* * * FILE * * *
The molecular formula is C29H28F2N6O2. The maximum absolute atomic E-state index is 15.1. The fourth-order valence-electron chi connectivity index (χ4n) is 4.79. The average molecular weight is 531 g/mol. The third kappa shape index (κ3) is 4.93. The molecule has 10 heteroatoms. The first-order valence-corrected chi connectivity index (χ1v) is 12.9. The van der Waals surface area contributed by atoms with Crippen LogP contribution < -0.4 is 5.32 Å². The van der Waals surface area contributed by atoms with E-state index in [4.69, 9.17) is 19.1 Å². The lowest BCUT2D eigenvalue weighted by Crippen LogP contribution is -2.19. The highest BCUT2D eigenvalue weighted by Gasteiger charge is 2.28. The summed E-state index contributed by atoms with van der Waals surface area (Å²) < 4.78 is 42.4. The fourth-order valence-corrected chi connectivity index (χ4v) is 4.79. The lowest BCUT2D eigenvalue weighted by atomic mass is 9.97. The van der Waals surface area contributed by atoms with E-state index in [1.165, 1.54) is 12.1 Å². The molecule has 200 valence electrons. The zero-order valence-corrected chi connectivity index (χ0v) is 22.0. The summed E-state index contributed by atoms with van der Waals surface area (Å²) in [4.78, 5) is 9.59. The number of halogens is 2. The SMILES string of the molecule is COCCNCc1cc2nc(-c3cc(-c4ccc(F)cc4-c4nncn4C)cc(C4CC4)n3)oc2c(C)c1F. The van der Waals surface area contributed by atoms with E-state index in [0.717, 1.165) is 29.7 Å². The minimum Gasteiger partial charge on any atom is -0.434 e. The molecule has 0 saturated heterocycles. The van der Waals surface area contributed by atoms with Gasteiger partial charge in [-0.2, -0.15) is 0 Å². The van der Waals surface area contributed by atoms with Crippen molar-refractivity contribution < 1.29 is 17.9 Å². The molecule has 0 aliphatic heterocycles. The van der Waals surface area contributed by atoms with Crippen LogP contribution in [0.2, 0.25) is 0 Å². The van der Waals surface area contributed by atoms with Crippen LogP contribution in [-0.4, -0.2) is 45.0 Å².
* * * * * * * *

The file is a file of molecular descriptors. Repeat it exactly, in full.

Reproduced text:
The molecular formula is C29H28F2N6O2. The maximum absolute atomic E-state index is 15.1. The fourth-order valence-electron chi connectivity index (χ4n) is 4.79. The average molecular weight is 531 g/mol. The third kappa shape index (κ3) is 4.93. The molecule has 10 heteroatoms. The first-order valence-corrected chi connectivity index (χ1v) is 12.9. The van der Waals surface area contributed by atoms with Crippen LogP contribution < -0.4 is 5.32 Å². The van der Waals surface area contributed by atoms with E-state index in [4.69, 9.17) is 19.1 Å². The lowest BCUT2D eigenvalue weighted by Crippen LogP contribution is -2.19. The highest BCUT2D eigenvalue weighted by Gasteiger charge is 2.28. The summed E-state index contributed by atoms with van der Waals surface area (Å²) < 4.78 is 42.4. The fourth-order valence-corrected chi connectivity index (χ4v) is 4.79. The lowest BCUT2D eigenvalue weighted by atomic mass is 9.97. The van der Waals surface area contributed by atoms with E-state index in [1.165, 1.54) is 12.1 Å². The molecule has 200 valence electrons. The zero-order valence-corrected chi connectivity index (χ0v) is 22.0. The summed E-state index contributed by atoms with van der Waals surface area (Å²) in [4.78, 5) is 9.59. The number of halogens is 2. The SMILES string of the molecule is COCCNCc1cc2nc(-c3cc(-c4ccc(F)cc4-c4nncn4C)cc(C4CC4)n3)oc2c(C)c1F. The van der Waals surface area contributed by atoms with E-state index in [0.717, 1.165) is 29.7 Å². The minimum Gasteiger partial charge on any atom is -0.434 e. The molecule has 0 saturated heterocycles. The van der Waals surface area contributed by atoms with Gasteiger partial charge in [-0.2, -0.15) is 0 Å². The van der Waals surface area contributed by atoms with Crippen molar-refractivity contribution < 1.29 is 17.9 Å². The molecule has 0 aliphatic heterocycles. The van der Waals surface area contributed by atoms with Crippen LogP contribution in [0.2, 0.25) is 0 Å². The van der Waals surface area contributed by atoms with Crippen LogP contribution in [-0.4, -0.2) is 45.0 Å².